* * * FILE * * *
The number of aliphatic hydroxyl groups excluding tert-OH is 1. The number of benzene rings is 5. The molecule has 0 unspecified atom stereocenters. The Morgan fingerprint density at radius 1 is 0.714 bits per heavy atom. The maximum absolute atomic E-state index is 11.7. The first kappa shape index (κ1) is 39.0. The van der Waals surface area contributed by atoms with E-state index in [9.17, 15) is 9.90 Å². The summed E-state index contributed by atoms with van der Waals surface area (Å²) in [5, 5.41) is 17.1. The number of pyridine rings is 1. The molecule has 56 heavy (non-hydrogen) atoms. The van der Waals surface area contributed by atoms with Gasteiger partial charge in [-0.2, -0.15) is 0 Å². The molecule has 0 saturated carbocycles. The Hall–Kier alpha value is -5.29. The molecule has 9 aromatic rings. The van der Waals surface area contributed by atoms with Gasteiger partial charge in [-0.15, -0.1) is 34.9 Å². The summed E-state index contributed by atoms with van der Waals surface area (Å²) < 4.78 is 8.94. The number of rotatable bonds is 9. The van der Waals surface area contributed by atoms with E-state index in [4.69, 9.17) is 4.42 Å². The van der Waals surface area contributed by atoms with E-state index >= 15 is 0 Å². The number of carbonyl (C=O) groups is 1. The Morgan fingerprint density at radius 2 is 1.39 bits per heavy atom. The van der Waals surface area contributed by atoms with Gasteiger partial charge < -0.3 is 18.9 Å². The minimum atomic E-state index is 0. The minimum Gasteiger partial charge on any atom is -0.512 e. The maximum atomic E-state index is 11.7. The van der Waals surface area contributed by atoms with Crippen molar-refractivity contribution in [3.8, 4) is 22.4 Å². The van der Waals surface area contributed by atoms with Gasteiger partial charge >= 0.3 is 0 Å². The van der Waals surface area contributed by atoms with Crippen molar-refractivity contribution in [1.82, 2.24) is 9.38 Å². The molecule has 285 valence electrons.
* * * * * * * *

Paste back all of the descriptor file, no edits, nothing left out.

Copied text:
The number of aliphatic hydroxyl groups excluding tert-OH is 1. The number of benzene rings is 5. The molecule has 0 unspecified atom stereocenters. The Morgan fingerprint density at radius 1 is 0.714 bits per heavy atom. The maximum absolute atomic E-state index is 11.7. The first kappa shape index (κ1) is 39.0. The van der Waals surface area contributed by atoms with E-state index in [9.17, 15) is 9.90 Å². The summed E-state index contributed by atoms with van der Waals surface area (Å²) in [5, 5.41) is 17.1. The number of pyridine rings is 1. The molecule has 56 heavy (non-hydrogen) atoms. The van der Waals surface area contributed by atoms with Gasteiger partial charge in [-0.2, -0.15) is 0 Å². The molecule has 0 saturated carbocycles. The Hall–Kier alpha value is -5.29. The molecule has 9 aromatic rings. The van der Waals surface area contributed by atoms with Gasteiger partial charge in [-0.15, -0.1) is 34.9 Å². The summed E-state index contributed by atoms with van der Waals surface area (Å²) < 4.78 is 8.94. The number of rotatable bonds is 9. The van der Waals surface area contributed by atoms with E-state index in [4.69, 9.17) is 4.42 Å². The van der Waals surface area contributed by atoms with E-state index >= 15 is 0 Å². The number of carbonyl (C=O) groups is 1. The Morgan fingerprint density at radius 2 is 1.39 bits per heavy atom. The van der Waals surface area contributed by atoms with Gasteiger partial charge < -0.3 is 18.9 Å². The minimum atomic E-state index is 0. The minimum Gasteiger partial charge on any atom is -0.512 e. The maximum atomic E-state index is 11.7. The van der Waals surface area contributed by atoms with Crippen molar-refractivity contribution in [3.8, 4) is 22.4 Å². The van der Waals surface area contributed by atoms with Gasteiger partial charge >= 0.3 is 0 Å². The van der Waals surface area contributed by atoms with Crippen molar-refractivity contribution in [1.82, 2.24) is 9.38 Å². The molecule has 285 valence electrons.